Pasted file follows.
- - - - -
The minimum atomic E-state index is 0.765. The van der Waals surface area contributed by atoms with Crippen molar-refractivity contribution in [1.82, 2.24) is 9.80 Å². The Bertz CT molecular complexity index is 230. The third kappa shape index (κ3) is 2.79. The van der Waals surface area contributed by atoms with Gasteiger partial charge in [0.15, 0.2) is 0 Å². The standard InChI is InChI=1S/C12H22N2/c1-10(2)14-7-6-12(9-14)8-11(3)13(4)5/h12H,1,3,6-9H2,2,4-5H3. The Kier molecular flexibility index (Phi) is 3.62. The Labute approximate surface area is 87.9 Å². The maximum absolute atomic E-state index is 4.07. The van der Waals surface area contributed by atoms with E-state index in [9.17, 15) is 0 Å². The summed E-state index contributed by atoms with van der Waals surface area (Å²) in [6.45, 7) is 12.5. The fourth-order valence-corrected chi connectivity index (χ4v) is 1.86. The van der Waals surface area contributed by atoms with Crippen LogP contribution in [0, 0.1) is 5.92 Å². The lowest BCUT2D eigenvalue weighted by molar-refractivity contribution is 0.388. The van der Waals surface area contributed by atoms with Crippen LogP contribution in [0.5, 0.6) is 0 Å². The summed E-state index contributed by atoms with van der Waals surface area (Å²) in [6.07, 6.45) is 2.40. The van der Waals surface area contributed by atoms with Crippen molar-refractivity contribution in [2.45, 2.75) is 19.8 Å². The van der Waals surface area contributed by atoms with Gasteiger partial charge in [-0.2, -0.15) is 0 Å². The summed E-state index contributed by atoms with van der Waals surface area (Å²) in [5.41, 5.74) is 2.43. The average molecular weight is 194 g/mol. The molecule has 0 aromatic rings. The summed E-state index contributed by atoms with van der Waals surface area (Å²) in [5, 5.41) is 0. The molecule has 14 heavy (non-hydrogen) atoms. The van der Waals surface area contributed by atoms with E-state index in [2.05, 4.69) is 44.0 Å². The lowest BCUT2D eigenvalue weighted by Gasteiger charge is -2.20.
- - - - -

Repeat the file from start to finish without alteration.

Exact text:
The minimum atomic E-state index is 0.765. The van der Waals surface area contributed by atoms with Crippen molar-refractivity contribution in [1.82, 2.24) is 9.80 Å². The Bertz CT molecular complexity index is 230. The third kappa shape index (κ3) is 2.79. The van der Waals surface area contributed by atoms with Gasteiger partial charge in [0.15, 0.2) is 0 Å². The standard InChI is InChI=1S/C12H22N2/c1-10(2)14-7-6-12(9-14)8-11(3)13(4)5/h12H,1,3,6-9H2,2,4-5H3. The Kier molecular flexibility index (Phi) is 3.62. The Labute approximate surface area is 87.9 Å². The maximum absolute atomic E-state index is 4.07. The van der Waals surface area contributed by atoms with E-state index in [9.17, 15) is 0 Å². The summed E-state index contributed by atoms with van der Waals surface area (Å²) in [6.45, 7) is 12.5. The fourth-order valence-corrected chi connectivity index (χ4v) is 1.86. The van der Waals surface area contributed by atoms with Crippen LogP contribution in [0, 0.1) is 5.92 Å². The lowest BCUT2D eigenvalue weighted by molar-refractivity contribution is 0.388. The van der Waals surface area contributed by atoms with Crippen LogP contribution in [0.5, 0.6) is 0 Å². The summed E-state index contributed by atoms with van der Waals surface area (Å²) in [6.07, 6.45) is 2.40. The van der Waals surface area contributed by atoms with Crippen molar-refractivity contribution in [2.45, 2.75) is 19.8 Å². The van der Waals surface area contributed by atoms with Gasteiger partial charge in [-0.2, -0.15) is 0 Å². The summed E-state index contributed by atoms with van der Waals surface area (Å²) in [5.41, 5.74) is 2.43. The average molecular weight is 194 g/mol. The molecule has 0 aromatic rings. The summed E-state index contributed by atoms with van der Waals surface area (Å²) in [5, 5.41) is 0. The molecule has 14 heavy (non-hydrogen) atoms. The van der Waals surface area contributed by atoms with E-state index in [2.05, 4.69) is 44.0 Å². The lowest BCUT2D eigenvalue weighted by Gasteiger charge is -2.20.